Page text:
Last April after working on her album for almost two years, Ria Boss shared “Remember” with the world. A celebration of the kaleidoscope that is giving and receiving love: “Remember” pushes the limits of simply using R&B to address romantic love.
Although the album does express romantic love in the soulfully soothing ballads fans recognize her for, Ria Boss also makes space for grief, self-love and the vulnerability it takes to give yourself the space to begin again on ‘Remember’.
For Ria Boss, the process of creating this album and working with her collaborators became a source of immense love.
“The whole family that came together to work on the project with me, while I was probably going through some of the hardest moments of my life, is what taught me, love,” She shared.
“The love that I think I thrive the best with and on is community love, community care, community, aftercare, all of that. I think that we do ourselves a huge disservice when we put a lot of expectations on one person to do everything for us. This taught me that community is actually love. Community is the place where love can be found.” said Ria Boss.
Listening to the album, the importance of love and Ria Boss’s personal definition of self-love shine through.
“I think that love is the one thing that keeps the world running, we just don’t realize it,” she shared, “And it’s the lack thereof, where you have issues”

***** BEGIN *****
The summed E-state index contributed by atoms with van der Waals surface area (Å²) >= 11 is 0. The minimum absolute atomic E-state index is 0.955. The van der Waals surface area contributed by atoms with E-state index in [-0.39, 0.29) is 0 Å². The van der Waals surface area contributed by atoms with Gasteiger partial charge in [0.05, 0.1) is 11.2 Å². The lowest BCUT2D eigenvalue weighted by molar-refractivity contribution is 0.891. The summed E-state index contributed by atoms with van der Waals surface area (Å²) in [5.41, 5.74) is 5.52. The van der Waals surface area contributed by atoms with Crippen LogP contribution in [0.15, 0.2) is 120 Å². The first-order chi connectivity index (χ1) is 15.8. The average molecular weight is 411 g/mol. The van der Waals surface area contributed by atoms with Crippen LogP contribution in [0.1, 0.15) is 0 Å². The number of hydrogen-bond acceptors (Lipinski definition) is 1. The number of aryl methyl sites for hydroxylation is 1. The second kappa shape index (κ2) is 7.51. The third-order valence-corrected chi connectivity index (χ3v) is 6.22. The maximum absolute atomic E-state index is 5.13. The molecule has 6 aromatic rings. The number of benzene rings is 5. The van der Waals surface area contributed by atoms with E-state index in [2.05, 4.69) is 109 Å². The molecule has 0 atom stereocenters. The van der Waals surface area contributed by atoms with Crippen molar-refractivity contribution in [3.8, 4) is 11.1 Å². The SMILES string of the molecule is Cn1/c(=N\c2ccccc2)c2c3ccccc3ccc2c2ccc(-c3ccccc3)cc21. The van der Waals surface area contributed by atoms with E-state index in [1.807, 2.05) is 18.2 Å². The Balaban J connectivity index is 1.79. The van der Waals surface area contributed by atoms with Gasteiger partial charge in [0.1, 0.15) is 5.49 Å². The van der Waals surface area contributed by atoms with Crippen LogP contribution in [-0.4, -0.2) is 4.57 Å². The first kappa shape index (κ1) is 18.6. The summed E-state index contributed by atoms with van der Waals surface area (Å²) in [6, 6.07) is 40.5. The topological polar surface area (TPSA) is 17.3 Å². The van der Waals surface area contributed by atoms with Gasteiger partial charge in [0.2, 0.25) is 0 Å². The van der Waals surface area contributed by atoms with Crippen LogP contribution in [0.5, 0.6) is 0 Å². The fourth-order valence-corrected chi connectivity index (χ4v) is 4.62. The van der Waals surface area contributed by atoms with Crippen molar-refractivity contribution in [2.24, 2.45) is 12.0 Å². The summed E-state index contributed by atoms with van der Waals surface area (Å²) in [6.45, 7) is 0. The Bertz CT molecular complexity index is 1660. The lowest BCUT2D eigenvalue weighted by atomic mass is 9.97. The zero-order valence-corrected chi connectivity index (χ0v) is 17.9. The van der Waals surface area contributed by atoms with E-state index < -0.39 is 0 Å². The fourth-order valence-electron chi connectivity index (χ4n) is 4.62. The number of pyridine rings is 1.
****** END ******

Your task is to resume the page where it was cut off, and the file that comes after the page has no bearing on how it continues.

“Love is just like seeing people as I see myself like and that for me, is the whole spectrum of love,” said Ria Boss.
From reminiscing a lover’s touch on ‘Somali Rose’ to gassing one’s self on ‘Damn’ and coming to terms with the effort in relationships on ‘Real Love’, ‘Remember takes listeners on both a sonic and emotional journey.
Her 11th project, ‘Remember’ feels like listening to a full live show. The entire project was live recorded with real instruments and a full band. And Ria Boss had a full reason for this.
Love is just like seeing people as I see myself like and that for me,
is the whole spectrum of love
“A lot of my very heavy influences are really big live musicians like D’Angelo, Erykah Badu, Lauryn Hill, Angelique Kidjo, Miriam Makeba, Nina Simone, and all these really amazing live performers. I realized that I wanted to challenge myself to create a project that would feel like it was also taken from this era of neo-soul, jazz, funk, and r&b live instrumentation. I wanted to prove to myself that I can do this especially if these are the artists I’m inspired by,” Ria Boss said.
Discussing the current African R&B Landscape, Ria shared her excitement about the range of creative expression that currently exists in the soundscape.
“What I like about the landscape is you can find so many different types of artists within that genre right now,” she gleamed, “You’ve got Yinka Bernie or Dami Oniru. These are artists I love, love, love. I’m really fortunate to have these artists as peers. There’s more focus on African music now, not just Afrobeats, but on the creativity that’s coming out of Africans on the continent”
The emotions that poured from her words as she spoke about love were unmissable, but it was her final words that struck a cord.
“My advice to people out there is this: life is long, but it’s also short. Try as much as possible to put love into everything you do. It starts with the way you treat yourself, and the way you think about yourself. Make sure that you’re honouring yourself and you’re keeping the right folks around you. And also making sure that you’re able to be yourself.”